None of the interview schedules ask the candidate to identify the correct method for interpreting the Apocalypse of John. Similarly, none of the interview schedules discuss the identity or significance of the antichrist. Thus, although there is an identifiable traditional Christadelphian position on both of these issues, there appears to be a strong consensus that freedom of conscience is permitted in these areas.

4. Conclusion

The Christadelphian baptismal examination practice distinguishes them from virtually all other Christian movements. An analysis of the purpose and content of these examinations provides insight into their theological basis. In a subsequent post I plan to discuss some theological problems with this practice. For now, I leave the reader with two hypotheses about the sociological effects of this practice upon the movement.
  1. The baptismal examination has resulted in a high standard of biblical literacy and a high degree of theological uniformity among baptized members of Christadelphian ecclesias where the practice is implemented rigorously.
  2. The baptismal examination practice has been a significant check on the growth rate of the Christadelphian community, indeed a major reason reason why the movement's growth did not keep pace with other restorationist and adventist movements that arose within the same historical milieu (mid-19th century English speaking world), e.g. Mormons, Jehovah's Witnesses, Seventh Day Adventists, Stone-Campbell movement (Churches of Christ and Disciples of Christ), etc.


  • 1 'Interview' seems to be the more common term in contemporary Christadelphian usage. I have made 'examination' the primary term here for two reasons. First, some ecclesias give the candidate the option of an oral or written examination (see e.g., the Procedure for Baptism of the Simi Hills ecclesia). Second, 'examination' brings out the distinctive purpose and function of the Christadelphian practice as compared to other groups that practice baptismal interviews.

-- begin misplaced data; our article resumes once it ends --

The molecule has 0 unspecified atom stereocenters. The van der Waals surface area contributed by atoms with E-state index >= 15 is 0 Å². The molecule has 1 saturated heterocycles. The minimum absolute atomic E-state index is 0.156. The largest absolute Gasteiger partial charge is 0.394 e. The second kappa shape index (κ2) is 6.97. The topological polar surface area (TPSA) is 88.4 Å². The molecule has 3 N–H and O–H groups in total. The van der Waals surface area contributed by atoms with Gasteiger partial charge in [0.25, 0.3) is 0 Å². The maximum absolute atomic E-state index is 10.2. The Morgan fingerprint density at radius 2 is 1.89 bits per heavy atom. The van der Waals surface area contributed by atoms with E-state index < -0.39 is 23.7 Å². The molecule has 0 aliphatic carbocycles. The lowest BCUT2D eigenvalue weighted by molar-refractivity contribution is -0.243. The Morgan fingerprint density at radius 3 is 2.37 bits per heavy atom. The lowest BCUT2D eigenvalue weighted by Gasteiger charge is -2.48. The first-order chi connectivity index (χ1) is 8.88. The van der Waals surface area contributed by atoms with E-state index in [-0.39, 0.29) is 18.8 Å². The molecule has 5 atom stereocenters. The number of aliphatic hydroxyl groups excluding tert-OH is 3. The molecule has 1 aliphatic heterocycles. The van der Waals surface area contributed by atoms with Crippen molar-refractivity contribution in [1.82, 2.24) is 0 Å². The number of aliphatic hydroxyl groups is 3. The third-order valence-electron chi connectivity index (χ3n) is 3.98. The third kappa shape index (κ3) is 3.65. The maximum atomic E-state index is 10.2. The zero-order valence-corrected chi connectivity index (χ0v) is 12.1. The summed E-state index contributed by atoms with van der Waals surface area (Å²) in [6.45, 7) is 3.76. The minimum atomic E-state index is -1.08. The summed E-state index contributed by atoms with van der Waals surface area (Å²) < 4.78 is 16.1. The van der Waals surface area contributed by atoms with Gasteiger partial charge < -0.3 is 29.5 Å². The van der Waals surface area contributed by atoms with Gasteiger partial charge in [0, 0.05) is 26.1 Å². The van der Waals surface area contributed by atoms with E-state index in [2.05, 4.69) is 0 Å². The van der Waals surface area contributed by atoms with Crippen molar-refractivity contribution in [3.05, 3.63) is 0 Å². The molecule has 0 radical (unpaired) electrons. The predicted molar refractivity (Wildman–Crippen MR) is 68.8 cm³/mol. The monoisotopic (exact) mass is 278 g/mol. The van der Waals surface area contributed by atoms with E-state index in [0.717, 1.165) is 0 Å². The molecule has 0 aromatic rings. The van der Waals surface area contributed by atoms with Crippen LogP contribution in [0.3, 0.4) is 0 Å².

• 2 For example, Mormons conduct a baptismal interview according to a standard six-question script. However, a Mormon source stresses that the purpose is to make the candidate feel more comfortable and that it is 'a test of your heart, not a test of your knowledge.' Similarly, Ada Bible Church (nondenominational) conducts a 'brief' pre-baptismal interview which it describes as a 'very casual, relaxed conversation'. Athens Church (nondenominational) provides a list of eight questions for baptismal interviews. Its constitution gives no explanation of the practice. Bethlehem Baptist Church describes its baptismal interview process as follows: 'After both the candidate and sponsor have indicated the candidate’s readiness to move ahead with baptism, the candidate will be interviewed in order to confirm a credible profession of faith and clear understanding of the meaning and significance of baptism. The interview team will include an elder, an adult leader (i.e. Sunday School teacher, small group leader) and, when available, an older youth who is a member. During this interview the candidate gives his or her testimony and responds to informal questions concerning faith and church membership.' Catholic parishes generally conduct interviews with parents' prior to the baptism of their infant.
  • 3 Not that the examination is thought to literally validate the baptism or be essential to its validity, but that knowledge validates baptism and the examination assesses whether the candidate has the necessary knowledge.
  • 4 The Christadelphian Bible Mission of the Americas notes in its Field Worker Guidelines that 'Baptismal interview procedures vary greatly.'
  • 5 The original version of The Ecclesial Guide refers to a fictional conversation, separately published under the title The Good Confessionwhich Roberts thought might serve as a pattern to follow.
  • 6 There may have been an informal conversation consisting of one or two questions like 'Why do you want to be baptized?' and 'Do you believe in Jesus?'; my memory is fuzzy on this point. I do recall mentioning that some people might question the validity of the baptism; this concern was dismissed as laughable.
  • 7 I put this word in inverted commas to acknowledge that some Christadelphians are uncomfortable with using pass/fail language to describe the outcome. Certainly euphemistic language would be adopted in cases where a candidate 'failed'. I retain the 'pass/fail' language here because it concisely captures the two possible outcomes of an examination, and because this language is used informally among Christadelphians pertaining to these outcomes.
  • 8 BASF, article 16
  • 9 Expressed negatively, in BASF, Doctrines to be Rejected, article 30: 'We reject the doctrine - that baptism is not necessary to salvation.'